Hong Kong’s English-language newspaper, the South China Morning Post, has also come under fire amidst allegations of self-censorship. Its current editor-in-chief, Wang Xiangwei, is the paper’s first China-born editor, and was accused by his own staff of self-censorship after he condensed the paper’s coverage of Li Wangyang’s death. Although he has since admitted that he had made a “bad call,” journalists still say that there has been an erosion of press freedom ever since he took over as chief.

Research fellow at the City University of Hong Kong Stephan Ortmann says that the influence of China may not be as great in Hong Kong as some pro-democracy activists feel it to be, but agrees that there has been increasing control from the mainland in the 15 years since Hong Kong returned to China.

“There are attempts of the Chinese government to exert greater control on what they perceive to be a potentially subversive city (and probably rightly so as many mainlanders who come to HK actually learn a lot more about China’s politics than the Chinese government would like),” says Ortmann. “There are numerous instances including arrests of protesters, the change in the editorial board of the South China Morning Post, etc. To Hong Kongers the city is dying and the mainlandization or Sinicization are to blame. This is a hot topic that is discussed in class and on campus. There are even sometimes conflicts between mainlanders and Hong Kongers on campus for instance on the so-called Democracy Walls which give students the right to speak freely.”

In his Waging Nonviolence article ‘Hong Kong’s duty to remember Tiananmen’, Jason Ng wrote:

Hong Kong’s citizens, who are governed as a special administrative region of China with more freedoms of speech and press, have seemingly taken up remembering past struggles for reform as a duty its people must perform on behalf of all those who are unable do the same on the mainland.

The thought is echoed by Debby Chan: “Hong Kong people comprehend that human rights activists in China have to pay a high price to speak up. We have a moral obligation to support those who are having an uphill battle in mainland China.”

But do the large turn-outs at protests and demonstrations represent a majority of Hong Kongers, or indicate a fierce commitment to the pro-democracy struggle in Hong Kong and China? Or do the public assemblies hide the apathy of the population?

When asked, Ortmann points out that every country has its share of apathetic citizens. “People are very active in Hong Kong demanding their rights,” he says. “However, the system makes it hard for them to participate outside such mass events as demonstrations.” This can be seen from the fact that the election of the city’s leader is not done by universal suffrage, but by an electoral committee instead.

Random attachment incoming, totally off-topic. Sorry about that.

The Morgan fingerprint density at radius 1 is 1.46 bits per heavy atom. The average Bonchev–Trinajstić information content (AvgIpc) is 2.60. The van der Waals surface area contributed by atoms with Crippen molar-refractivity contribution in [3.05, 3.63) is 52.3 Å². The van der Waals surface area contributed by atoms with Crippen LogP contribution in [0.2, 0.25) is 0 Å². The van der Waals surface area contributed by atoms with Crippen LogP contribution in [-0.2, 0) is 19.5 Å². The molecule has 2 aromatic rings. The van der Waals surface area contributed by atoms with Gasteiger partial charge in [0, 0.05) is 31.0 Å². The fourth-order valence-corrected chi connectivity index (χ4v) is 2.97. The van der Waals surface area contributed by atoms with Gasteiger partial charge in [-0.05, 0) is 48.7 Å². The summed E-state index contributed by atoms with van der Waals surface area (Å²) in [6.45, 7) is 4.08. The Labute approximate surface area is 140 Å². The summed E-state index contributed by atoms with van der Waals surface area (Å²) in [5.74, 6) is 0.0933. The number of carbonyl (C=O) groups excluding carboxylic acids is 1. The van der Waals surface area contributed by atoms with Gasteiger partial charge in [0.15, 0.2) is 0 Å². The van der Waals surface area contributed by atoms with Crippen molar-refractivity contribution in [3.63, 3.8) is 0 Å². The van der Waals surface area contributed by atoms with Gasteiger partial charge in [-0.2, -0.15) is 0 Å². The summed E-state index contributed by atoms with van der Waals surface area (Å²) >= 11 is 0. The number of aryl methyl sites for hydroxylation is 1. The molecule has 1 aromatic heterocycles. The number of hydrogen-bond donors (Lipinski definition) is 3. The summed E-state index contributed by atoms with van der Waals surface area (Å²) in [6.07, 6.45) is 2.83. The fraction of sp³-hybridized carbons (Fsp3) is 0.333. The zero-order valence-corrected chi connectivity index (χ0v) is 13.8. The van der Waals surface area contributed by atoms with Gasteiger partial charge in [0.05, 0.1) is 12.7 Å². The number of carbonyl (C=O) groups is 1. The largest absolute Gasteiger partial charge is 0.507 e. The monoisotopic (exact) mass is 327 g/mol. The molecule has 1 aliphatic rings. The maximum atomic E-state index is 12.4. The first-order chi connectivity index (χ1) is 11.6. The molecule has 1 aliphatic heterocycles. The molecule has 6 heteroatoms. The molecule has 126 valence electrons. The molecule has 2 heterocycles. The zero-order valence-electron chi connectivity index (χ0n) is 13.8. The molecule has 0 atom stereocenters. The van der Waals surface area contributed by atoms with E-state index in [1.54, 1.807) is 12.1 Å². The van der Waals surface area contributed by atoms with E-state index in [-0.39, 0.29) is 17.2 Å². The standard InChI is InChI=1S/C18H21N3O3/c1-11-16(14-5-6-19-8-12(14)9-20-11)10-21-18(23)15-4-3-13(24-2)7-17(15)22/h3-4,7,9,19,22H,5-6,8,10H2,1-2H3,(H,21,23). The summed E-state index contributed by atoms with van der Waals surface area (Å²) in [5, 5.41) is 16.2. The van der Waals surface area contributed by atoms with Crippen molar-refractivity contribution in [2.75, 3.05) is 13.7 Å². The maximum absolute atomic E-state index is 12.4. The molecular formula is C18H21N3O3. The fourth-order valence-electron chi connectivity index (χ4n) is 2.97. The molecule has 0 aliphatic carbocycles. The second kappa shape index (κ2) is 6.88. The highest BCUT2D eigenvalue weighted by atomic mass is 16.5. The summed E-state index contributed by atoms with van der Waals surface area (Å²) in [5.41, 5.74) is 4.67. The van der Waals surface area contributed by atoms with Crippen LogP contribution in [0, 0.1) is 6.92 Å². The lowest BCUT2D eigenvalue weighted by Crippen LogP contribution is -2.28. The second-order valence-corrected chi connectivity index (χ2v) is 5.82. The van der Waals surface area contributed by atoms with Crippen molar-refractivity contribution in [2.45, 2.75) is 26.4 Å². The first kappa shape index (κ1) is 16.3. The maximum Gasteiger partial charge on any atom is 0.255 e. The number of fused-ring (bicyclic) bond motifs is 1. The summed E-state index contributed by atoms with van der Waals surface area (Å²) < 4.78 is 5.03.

While June 4 saw Tiananmen Square in Beijing devoid of protesters, tens of thousands gathered in Victoria Park in Hong Kong to commemorate the event and call for justice for victims. Outrage over the death of Li Wangyang has also manifested in a much more visible and vocal way in Hong Kong when compared to the mainland. Recently, activists in Hong Kong gathered to protest the Chinese oppression of the Catholic Church, following the “disappearance” and alleged detention of newly-ordained Bishop Thaddeus Ma Daqin, who had announced that he was leaving the Chinese Patriotic Catholic Association.

“I think the movement is gaining in influence again due not only to the growing Chinese influence but also the corruption and the crackdowns on activists on the mainland and even in Hong Kong,” Stephan Ortmann explains.

All these episodes have contributed to the growing anti-Chinese government sentiment in Hong Kong, galvanizing more and more people into joining the movement against Beijing’s control. Activists believe that the movement in Hong Kong provides a valuable support for the work done by their counterparts in the mainland.

However, there is still a limit to what Hong Kong — ultimately a small speck compared to the size of mainland China — can do. “I don’t know what we can do to resist the tyranny,” says Chan. “We hope for the best that the dictatorship will fall in mainland China. The reform must be initiated inside China. What we can do is to support those who would take the lead.”